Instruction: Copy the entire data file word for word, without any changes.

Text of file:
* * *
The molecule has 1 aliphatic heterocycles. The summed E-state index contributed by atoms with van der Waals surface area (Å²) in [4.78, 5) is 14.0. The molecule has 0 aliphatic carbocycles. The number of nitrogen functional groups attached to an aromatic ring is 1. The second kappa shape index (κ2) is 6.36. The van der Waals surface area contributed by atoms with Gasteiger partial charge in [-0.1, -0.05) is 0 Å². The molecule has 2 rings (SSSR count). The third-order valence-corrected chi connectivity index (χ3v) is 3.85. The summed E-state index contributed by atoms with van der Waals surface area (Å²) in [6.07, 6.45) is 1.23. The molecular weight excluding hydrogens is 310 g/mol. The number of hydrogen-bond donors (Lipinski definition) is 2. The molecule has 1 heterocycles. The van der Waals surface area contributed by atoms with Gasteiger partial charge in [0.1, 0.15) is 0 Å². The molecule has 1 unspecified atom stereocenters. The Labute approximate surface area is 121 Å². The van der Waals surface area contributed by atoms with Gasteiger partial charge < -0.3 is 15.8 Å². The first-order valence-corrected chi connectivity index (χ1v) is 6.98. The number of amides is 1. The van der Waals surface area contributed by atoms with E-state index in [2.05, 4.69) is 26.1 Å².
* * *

The molecule has 1 aliphatic heterocycles. The summed E-state index contributed by atoms with van der Waals surface area (Å²) in [4.78, 5) is 14.0. The molecule has 0 aliphatic carbocycles. The number of nitrogen functional groups attached to an aromatic ring is 1. The second kappa shape index (κ2) is 6.36. The van der Waals surface area contributed by atoms with Gasteiger partial charge in [-0.1, -0.05) is 0 Å². The molecule has 2 rings (SSSR count). The third-order valence-corrected chi connectivity index (χ3v) is 3.85. The summed E-state index contributed by atoms with van der Waals surface area (Å²) in [6.07, 6.45) is 1.23. The molecular weight excluding hydrogens is 310 g/mol. The number of hydrogen-bond donors (Lipinski definition) is 2. The molecule has 1 heterocycles. The van der Waals surface area contributed by atoms with Gasteiger partial charge in [0.1, 0.15) is 0 Å². The molecule has 1 unspecified atom stereocenters. The Labute approximate surface area is 121 Å². The van der Waals surface area contributed by atoms with Gasteiger partial charge < -0.3 is 15.8 Å². The first-order valence-corrected chi connectivity index (χ1v) is 6.98. The number of amides is 1. The van der Waals surface area contributed by atoms with E-state index in [2.05, 4.69) is 26.1 Å².